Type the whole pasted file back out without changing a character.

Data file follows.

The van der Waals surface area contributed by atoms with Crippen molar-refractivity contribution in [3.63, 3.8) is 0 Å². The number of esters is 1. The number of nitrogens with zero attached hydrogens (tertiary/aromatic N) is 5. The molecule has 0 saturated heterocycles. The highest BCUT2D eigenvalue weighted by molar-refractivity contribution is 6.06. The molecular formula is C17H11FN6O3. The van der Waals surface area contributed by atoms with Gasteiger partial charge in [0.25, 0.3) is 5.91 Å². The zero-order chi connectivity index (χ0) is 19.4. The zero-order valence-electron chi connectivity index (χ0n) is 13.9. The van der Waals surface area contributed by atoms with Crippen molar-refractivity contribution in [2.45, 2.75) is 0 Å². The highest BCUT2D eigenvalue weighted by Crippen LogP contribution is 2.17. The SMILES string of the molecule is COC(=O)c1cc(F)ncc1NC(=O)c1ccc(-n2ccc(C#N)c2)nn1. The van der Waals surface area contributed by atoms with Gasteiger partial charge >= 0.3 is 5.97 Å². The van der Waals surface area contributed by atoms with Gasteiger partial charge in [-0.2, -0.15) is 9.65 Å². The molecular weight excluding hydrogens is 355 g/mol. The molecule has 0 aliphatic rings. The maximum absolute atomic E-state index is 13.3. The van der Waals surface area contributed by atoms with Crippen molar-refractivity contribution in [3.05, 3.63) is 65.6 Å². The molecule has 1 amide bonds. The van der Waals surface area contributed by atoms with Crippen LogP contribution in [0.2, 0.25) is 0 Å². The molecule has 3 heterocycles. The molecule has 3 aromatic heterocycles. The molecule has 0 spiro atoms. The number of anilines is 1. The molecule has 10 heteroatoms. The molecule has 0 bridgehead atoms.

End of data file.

The van der Waals surface area contributed by atoms with Crippen molar-refractivity contribution in [3.63, 3.8) is 0 Å². The number of esters is 1. The number of nitrogens with zero attached hydrogens (tertiary/aromatic N) is 5. The molecule has 0 saturated heterocycles. The highest BCUT2D eigenvalue weighted by molar-refractivity contribution is 6.06. The molecular formula is C17H11FN6O3. The van der Waals surface area contributed by atoms with Gasteiger partial charge in [0.25, 0.3) is 5.91 Å². The zero-order chi connectivity index (χ0) is 19.4. The zero-order valence-electron chi connectivity index (χ0n) is 13.9. The van der Waals surface area contributed by atoms with Crippen molar-refractivity contribution in [2.45, 2.75) is 0 Å². The highest BCUT2D eigenvalue weighted by Crippen LogP contribution is 2.17. The SMILES string of the molecule is COC(=O)c1cc(F)ncc1NC(=O)c1ccc(-n2ccc(C#N)c2)nn1. The van der Waals surface area contributed by atoms with Gasteiger partial charge >= 0.3 is 5.97 Å². The van der Waals surface area contributed by atoms with Gasteiger partial charge in [-0.2, -0.15) is 9.65 Å². The molecular weight excluding hydrogens is 355 g/mol. The molecule has 0 aliphatic rings. The maximum absolute atomic E-state index is 13.3. The van der Waals surface area contributed by atoms with Crippen molar-refractivity contribution in [3.05, 3.63) is 65.6 Å². The molecule has 1 amide bonds. The van der Waals surface area contributed by atoms with Crippen LogP contribution in [0.2, 0.25) is 0 Å². The molecule has 3 heterocycles. The molecule has 3 aromatic heterocycles. The molecule has 0 spiro atoms. The number of anilines is 1. The molecule has 10 heteroatoms. The molecule has 0 bridgehead atoms.